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A glitch in the Affordable Care Act (ACA) is threatening outpatient programs for those who are poor and in recovery for alcohol and drugs in Washington. 

Under the ACA, the federal government now foots the bill for publicly funded addiction recovery centers. Prior to 2014, the state also chipped in with funding, but that is not the case now and it's leaving the dozens of addiction recovery centers around Washington scrambling to cover the gap left in their funding.

The Seattle-based nonprofit, Recovery Centers of King County spent $21,000 of its own reserve money in January to cover the difference.

"I was horrified and instantly terrified. How are we going to survive this year?" said CEO Dr. Pat Knox.

I was anticipating a reduction in fees but I didn't know the magnitude. When we pulled together the numbers for January my heart dropped. I got a sick feeling in my stomach, said Norm Redberg, Director of Alcohol Drug Dependency Services in Ellensburg.

For recovering addicts like Emily Scheving of Kent, who is recovering from alcoholism, the outpatient programs at places like the Seattle location of Recovery Centers of King County, where she gets counseling, are very much needed for her recovery.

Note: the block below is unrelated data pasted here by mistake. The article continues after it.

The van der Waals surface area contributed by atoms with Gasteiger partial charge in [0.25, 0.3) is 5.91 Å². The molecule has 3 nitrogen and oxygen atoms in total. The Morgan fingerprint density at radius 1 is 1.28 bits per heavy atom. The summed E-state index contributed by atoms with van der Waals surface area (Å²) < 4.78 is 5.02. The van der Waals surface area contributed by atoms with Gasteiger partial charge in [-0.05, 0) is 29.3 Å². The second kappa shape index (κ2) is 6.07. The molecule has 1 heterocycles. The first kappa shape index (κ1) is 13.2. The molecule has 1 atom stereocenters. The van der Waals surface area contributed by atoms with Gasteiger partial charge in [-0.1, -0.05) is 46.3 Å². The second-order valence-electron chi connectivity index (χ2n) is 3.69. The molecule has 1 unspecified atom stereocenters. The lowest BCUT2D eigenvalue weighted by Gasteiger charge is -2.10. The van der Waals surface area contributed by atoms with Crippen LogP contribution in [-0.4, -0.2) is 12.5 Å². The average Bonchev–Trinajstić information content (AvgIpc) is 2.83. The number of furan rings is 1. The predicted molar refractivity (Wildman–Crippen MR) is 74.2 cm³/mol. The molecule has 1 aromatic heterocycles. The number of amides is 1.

The program is important, especially because (they provide) childcare. For a mother, it's really hard to try to work a job and do outpatient and not have childcare. I don't know what I would do without it, said Scheving.

Several nonprofits contacted by news outlet KING 5 said if the legislature doesn't make a budget fix in the next two weeks, outpatient services for thousands of people will be scrapped. It's so bad that the Recovery Centers of King County is considering selling their Seattle building or closing down one of their two locations altogether.

It certainly is (a crisis) and no one seems to care at DSHS and the legislature doesn't know that this is happening," said Knox.

Top DSHS managers who oversee chemical dependency programs in the state told KING 5 they do care about the service, but that it is out of the Department's hands and up to the legislature to authorize DSHS to pay the same rates they were paying in the past.

It's the legislature's decision at this point, said Jane Beyer, Asst. Secretary of Behavioral Health and Service Integration Administration at DSHS. Our concern needs to be with everyone that needs chemical dependency treatment. We're doing the best that we can with the resources available to us.

Smaller agencies will go out of business. The patients will not go away, said Knox. They will be on long waiting lists to receive treatment and they will fill the hospitals and jails. More of them will be living on the streets of Seattle and surrounding neighborhoods as their addiction progresses."